Evidence-based fragility fracture prevention.
What we know and where we are now
An effective fracture prevention pathway needs good joint working between osteoporosis services, fracture liaison services, falls prevention services, primary care, pharmacy and leisure services. As outlined under Ambition 3, a fracture liaison service is central to this approach.
A survey by the Royal Osteoporosis Society suggests services are not consistently meeting the standards set out in their clinical standards for fracture liaison services. We are aware of the long waiting times for bone-density scans, inconsistent follow-up to monitor treatment, and unwarranted variation in the strength of links to falls prevention services. We need to take steps to ensure we are not missing opportunities to prevent more fragility fractures.
We will work with stakeholders, including Healthcare Improvement Scotland and the Royal Osteoporosis Society, to explore the application of the clinical standards for fracture liaison services in Scotland to help identify areas for improvement and support NHS boards to improve the care and experience of people experiencing a fragility fracture.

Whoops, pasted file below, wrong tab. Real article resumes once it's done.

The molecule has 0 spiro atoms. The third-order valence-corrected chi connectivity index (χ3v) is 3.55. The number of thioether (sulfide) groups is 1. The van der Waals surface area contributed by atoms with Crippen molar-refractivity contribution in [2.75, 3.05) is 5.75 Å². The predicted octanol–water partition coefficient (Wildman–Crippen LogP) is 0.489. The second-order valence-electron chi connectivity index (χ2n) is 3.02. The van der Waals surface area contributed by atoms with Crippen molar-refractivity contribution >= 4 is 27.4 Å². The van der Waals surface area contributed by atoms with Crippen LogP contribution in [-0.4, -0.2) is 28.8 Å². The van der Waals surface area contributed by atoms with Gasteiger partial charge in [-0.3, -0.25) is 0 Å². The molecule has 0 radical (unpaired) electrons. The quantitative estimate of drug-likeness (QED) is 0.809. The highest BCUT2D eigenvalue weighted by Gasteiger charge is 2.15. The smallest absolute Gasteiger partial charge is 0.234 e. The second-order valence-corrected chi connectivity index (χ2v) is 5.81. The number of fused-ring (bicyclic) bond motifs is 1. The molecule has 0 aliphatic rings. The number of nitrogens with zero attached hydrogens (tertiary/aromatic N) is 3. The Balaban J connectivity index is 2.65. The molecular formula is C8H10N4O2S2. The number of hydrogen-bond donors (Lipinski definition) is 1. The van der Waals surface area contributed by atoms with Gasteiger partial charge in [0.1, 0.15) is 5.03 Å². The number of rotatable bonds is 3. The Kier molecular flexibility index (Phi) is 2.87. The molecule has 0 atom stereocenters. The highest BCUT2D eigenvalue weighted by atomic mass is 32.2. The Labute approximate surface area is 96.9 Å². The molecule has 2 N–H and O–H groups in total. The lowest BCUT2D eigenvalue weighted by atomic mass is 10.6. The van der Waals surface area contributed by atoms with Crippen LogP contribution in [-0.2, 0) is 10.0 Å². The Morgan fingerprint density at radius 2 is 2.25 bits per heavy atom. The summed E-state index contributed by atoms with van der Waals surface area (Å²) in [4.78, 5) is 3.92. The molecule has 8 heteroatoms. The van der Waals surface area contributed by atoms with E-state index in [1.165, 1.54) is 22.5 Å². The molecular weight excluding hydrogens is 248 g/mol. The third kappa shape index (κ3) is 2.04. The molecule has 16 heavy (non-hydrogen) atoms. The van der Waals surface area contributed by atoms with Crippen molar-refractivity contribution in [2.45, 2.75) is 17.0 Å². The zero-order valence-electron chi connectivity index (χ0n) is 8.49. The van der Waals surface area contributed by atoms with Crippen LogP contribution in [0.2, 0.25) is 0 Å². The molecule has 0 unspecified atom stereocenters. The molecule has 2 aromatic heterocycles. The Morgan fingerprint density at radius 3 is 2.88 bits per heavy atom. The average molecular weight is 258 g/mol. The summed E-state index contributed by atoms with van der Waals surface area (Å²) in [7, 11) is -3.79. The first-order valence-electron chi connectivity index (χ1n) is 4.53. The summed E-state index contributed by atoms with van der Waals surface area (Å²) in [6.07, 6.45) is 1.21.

Evidence-based and personalised care following hip fracture.
What we know and where we are now
A significant number of falls result in serious injury. The acute care of people with severe injury requires a collaborative interdisciplinary approach. The evidence for this is strongest for hip fractures.
Improving the care of older people following hip fracture is one of the five priorities of our Musculoskeletal and Orthopaedic Quality Drive. The Scottish Standards of Care for Hip Fracture Patients were published in 2014. Since then, the Scottish Hip Fracture Audit has been monitoring performance against the standards across Scotland and providing NHS boards with data to help target local improvements.
We will continue to monitor performance and support improvements in the care of people with hip fractures, including care and support following discharge from hospital.